This set of three CDs published by harmonia mundi is part of a larger collection where all the Beethoven string quartets, as recorded by the Cuarteto Casals, are presented. The current set, named Apotheosis, includes, on each CD, two quartets of each of the composer's three main stylistic periods. These are: a) the formative period 1782-1802 - Quartet No 5 Op 18 and Quartet No 6 Op 16; b) the heroic period - Quartet No 11 Op 95 and Quartet No 14 Op 131; and c) the mature and innovative period - Quartet No 13 Op 130 with the Grosse Fuge, Op 133.
In this magazine, I have often reviewed live performances of Beethoven quartets and noted the innovations they contain. The most futuristic and, therefore, most modern Beethoven is probably in the last string quartets (and in the Grosse Fuge) composed in the years when the composer was very ill and had complex family problems. An important contribution to highlighting the modernity of the quartets was made by the Academy of France in Rome – Villa Medici, which presented, from 1 to 15 February 2014 the fifth edition of Contre-temps, a festival, internationally recognized and unfortunately dismissed in 2017. (Since then a festival with the same name has taken place annually in Strasbourg.) A feature of Contre-temps (even in the editions now in Strasbourg) is the exploration of the latest trends in contemporary music by making forays into the past. In 2014, the absolute protagonist of the festival was the string quartet, a real 'laboratory' for musical creation with which the greatest composers were confronted: Haydn, Beethoven, Schoenberg, Debussy and, recently, Lachenmann and Boulez. Under the artistic direction of Yann Robin, the program offered the audience the opportunity to listen to the quartets of contemporary composers but also those of Beethoven and Schoenberg. The concerts were held in the Grand Salon of Villa Medici, the Sala Casella of the Roman Philharmonic Academy and the Auditorium Parco della Musica. This year, for the celebrations of the 250th anniversary of Beethoven's birth, a wide selection of the quartets were schedule by the Roman Philharmonic Academy but due to the pandemic only a few concerts were actually held and discussed in this magazine.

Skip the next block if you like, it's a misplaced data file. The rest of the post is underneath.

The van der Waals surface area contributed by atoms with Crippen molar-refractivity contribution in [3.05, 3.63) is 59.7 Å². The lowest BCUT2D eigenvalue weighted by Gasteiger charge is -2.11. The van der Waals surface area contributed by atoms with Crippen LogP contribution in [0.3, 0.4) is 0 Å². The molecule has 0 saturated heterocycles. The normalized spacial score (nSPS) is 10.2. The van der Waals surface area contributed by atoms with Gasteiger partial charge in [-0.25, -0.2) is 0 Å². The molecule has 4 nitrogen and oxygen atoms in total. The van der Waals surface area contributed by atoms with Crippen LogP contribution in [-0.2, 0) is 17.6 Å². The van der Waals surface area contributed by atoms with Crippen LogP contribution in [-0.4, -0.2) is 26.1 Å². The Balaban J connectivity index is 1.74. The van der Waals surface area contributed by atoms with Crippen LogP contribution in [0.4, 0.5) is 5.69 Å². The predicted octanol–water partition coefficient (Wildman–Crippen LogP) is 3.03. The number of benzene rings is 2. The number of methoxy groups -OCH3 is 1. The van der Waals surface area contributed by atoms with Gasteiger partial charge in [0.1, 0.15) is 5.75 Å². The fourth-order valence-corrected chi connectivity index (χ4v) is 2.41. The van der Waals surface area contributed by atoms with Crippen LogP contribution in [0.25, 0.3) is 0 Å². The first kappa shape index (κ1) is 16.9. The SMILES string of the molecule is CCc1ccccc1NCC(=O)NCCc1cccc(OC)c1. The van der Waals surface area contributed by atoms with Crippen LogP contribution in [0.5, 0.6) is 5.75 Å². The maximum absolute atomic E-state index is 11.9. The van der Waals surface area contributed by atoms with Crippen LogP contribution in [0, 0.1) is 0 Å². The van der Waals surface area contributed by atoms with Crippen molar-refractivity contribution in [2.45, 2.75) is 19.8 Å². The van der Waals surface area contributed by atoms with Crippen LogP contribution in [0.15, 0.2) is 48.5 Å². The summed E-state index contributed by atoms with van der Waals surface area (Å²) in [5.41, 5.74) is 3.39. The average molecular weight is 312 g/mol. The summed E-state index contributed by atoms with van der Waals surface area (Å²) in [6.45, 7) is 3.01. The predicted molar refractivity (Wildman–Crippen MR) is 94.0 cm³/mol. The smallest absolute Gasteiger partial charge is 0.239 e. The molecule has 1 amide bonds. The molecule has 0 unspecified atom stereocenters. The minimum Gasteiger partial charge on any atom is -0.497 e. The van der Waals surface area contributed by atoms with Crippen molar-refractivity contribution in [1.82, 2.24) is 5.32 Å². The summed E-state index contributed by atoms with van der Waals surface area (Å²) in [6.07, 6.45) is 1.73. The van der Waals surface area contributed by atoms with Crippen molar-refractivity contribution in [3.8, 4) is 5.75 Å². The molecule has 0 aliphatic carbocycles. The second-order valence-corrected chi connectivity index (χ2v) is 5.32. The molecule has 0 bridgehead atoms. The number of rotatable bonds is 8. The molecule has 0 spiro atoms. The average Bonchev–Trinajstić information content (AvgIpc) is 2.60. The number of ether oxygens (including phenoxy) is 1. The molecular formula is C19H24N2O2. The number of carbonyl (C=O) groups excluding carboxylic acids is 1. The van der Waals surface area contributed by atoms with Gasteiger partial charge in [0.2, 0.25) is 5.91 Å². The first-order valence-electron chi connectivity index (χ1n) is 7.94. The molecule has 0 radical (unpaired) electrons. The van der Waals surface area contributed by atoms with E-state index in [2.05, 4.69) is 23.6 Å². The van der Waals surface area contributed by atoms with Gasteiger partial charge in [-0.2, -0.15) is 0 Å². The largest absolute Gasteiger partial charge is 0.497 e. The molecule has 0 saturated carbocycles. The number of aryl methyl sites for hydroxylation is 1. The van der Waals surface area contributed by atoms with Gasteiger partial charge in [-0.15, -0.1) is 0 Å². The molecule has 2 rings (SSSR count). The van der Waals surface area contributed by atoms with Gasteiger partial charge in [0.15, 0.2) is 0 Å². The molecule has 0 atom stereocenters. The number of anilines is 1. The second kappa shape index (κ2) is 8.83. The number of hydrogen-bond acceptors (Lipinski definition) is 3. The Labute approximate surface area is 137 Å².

Whereas at the 2014 Rome festival, Beethoven quartets were confronted with those by modern authors - most prominently Pierre Boulez, on this CD set, Beethoven is compared with himself in different stylistic periods. I think it is useful to review the three CDs backwards, ie from the last and most advanced works by the composer to those of his formative period.
The opportunity that gave rise to Beethoven's last, and most advanced, creative effort was a commission by a very rich Russian prince, Nikolaus Boris Galitzin. He was an amateur musician and was aware of the quartets composed a decade earlier, commissioned by another Russian aristocrat, Count Andrei Kyrillovic Razumowsky, long time ambassador of St Petersburg to the court of the Habsburgs. In 1822-23 an exchange of letters formalized a rather flexible commission for 'one, two or three quartets' with an honorary of fifty ducats per quartet. Taken by the compositional fury, and by the exploration of new paths never studied (either by himself or by others), he composed five quartets and from one extracted the Grosse Fuge. During his life, he was paid only for the first. After Beethoven's death, the compensation was paid to his heir, his nephew Karl. The CD booklet does not recall this context; in my view, it is relevant to appreciate especially Quartet No 13.